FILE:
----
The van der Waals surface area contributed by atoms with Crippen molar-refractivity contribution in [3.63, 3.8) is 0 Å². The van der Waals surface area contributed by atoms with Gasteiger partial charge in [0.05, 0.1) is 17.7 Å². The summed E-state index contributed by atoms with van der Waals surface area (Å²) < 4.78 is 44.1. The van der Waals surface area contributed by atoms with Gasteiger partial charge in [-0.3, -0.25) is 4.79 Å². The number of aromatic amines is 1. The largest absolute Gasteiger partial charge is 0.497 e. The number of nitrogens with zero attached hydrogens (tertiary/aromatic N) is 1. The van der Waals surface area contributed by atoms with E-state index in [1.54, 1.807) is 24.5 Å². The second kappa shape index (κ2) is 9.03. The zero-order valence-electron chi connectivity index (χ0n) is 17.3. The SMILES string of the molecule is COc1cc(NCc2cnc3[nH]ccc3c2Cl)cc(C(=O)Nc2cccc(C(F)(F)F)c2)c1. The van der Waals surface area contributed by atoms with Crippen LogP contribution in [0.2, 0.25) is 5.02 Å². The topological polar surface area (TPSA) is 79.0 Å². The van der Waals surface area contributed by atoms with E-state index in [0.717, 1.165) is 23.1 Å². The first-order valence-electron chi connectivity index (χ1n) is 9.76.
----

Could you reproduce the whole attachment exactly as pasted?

The van der Waals surface area contributed by atoms with Crippen molar-refractivity contribution in [3.63, 3.8) is 0 Å². The van der Waals surface area contributed by atoms with Gasteiger partial charge in [0.05, 0.1) is 17.7 Å². The summed E-state index contributed by atoms with van der Waals surface area (Å²) < 4.78 is 44.1. The van der Waals surface area contributed by atoms with Gasteiger partial charge in [-0.3, -0.25) is 4.79 Å². The number of aromatic amines is 1. The largest absolute Gasteiger partial charge is 0.497 e. The number of nitrogens with zero attached hydrogens (tertiary/aromatic N) is 1. The van der Waals surface area contributed by atoms with E-state index in [1.54, 1.807) is 24.5 Å². The second kappa shape index (κ2) is 9.03. The zero-order valence-electron chi connectivity index (χ0n) is 17.3. The SMILES string of the molecule is COc1cc(NCc2cnc3[nH]ccc3c2Cl)cc(C(=O)Nc2cccc(C(F)(F)F)c2)c1. The van der Waals surface area contributed by atoms with Crippen LogP contribution in [0.2, 0.25) is 5.02 Å². The topological polar surface area (TPSA) is 79.0 Å². The van der Waals surface area contributed by atoms with E-state index in [0.717, 1.165) is 23.1 Å². The first-order valence-electron chi connectivity index (χ1n) is 9.76.